Germany rules out soy and palm biodiesel
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Germany's Environment Ministry ruled in late October that the 2009 biofuel production mandates for the country will be reduced by one percent, down to 5.25 percent overall, and biodiesel derived from soy and palm oils will be eliminated from the list of qualified biofuels. The new regulations will become effective in early 2009, however, they will be retroactive to Sept. 26, 2008.
The ministry stated its decision to rule out biodiesel made either wholly or partially from soy or palm oils is in line with an attempt to use more sustainable raw materials in the country's biofuel production.
Germany-based Petrotec AG, a biodiesel producer currently operating two waste grease-to-biodiesel facilities with a total capacity of approximately 55 million gallons, issued a statement in support of the ministry's new policy. "The federal government is taking an initial step towards the sustainability of biofuels," chief executive officer Roger Böing said. "What it also needs to do, however, with immediate effect, is finally permit again in Germany those raw materials with the best sustainability and climate value, such as used cooking oils and animal fats and oils, for blending purposes! Bans and exclusions alone are not enough – domestic, environmentally-friendly raw materials and technology are the order of the day."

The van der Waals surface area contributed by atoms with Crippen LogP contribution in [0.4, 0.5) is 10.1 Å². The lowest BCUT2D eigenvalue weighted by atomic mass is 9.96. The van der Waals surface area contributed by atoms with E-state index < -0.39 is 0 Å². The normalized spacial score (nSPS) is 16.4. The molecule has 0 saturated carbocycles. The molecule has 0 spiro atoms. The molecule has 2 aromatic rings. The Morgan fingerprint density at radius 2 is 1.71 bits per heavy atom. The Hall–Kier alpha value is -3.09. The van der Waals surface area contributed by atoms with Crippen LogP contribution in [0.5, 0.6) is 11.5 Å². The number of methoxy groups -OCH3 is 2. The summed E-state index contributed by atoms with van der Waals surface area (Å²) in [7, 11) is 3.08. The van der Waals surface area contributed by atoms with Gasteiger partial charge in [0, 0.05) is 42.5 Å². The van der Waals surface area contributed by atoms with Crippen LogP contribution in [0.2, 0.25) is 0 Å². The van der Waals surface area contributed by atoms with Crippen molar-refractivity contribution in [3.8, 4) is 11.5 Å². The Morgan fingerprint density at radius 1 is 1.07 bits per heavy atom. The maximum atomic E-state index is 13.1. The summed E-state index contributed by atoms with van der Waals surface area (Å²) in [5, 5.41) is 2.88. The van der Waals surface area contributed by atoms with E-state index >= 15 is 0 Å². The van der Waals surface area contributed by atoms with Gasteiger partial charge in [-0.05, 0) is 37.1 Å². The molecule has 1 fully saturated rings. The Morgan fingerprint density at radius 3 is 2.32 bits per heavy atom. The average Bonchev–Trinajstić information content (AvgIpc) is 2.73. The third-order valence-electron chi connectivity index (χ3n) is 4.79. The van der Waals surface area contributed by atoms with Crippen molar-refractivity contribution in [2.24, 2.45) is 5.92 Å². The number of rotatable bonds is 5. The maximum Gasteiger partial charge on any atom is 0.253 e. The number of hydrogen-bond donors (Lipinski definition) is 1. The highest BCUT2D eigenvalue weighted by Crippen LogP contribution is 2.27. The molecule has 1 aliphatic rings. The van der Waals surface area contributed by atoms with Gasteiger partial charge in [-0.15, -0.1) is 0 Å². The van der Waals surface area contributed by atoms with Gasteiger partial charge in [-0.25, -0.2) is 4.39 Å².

Although the new regulations have not addressed the issue of no subsidies for biodiesel produced from waste materials, Petrotec was encouraged by recent comments made by the ministry's leader, Sigmar Gabriel, signaling the government's support for biofuels produced in that fashion. Falk von Kriegsheim, head of investor and media relations at Petrotec, told Biodiesel Magazine the company is "quite confident" the government will take action soon and change the law to foster biodiesel based on waste products.
The new regulations also include greenhouse gas reduction quotas for fuel beginning with a reduction percentage requirement of three percent in 2015, and up to seven percent by 2020.
A review for possible adjustment of quotas was set for Dec. 31, 2011.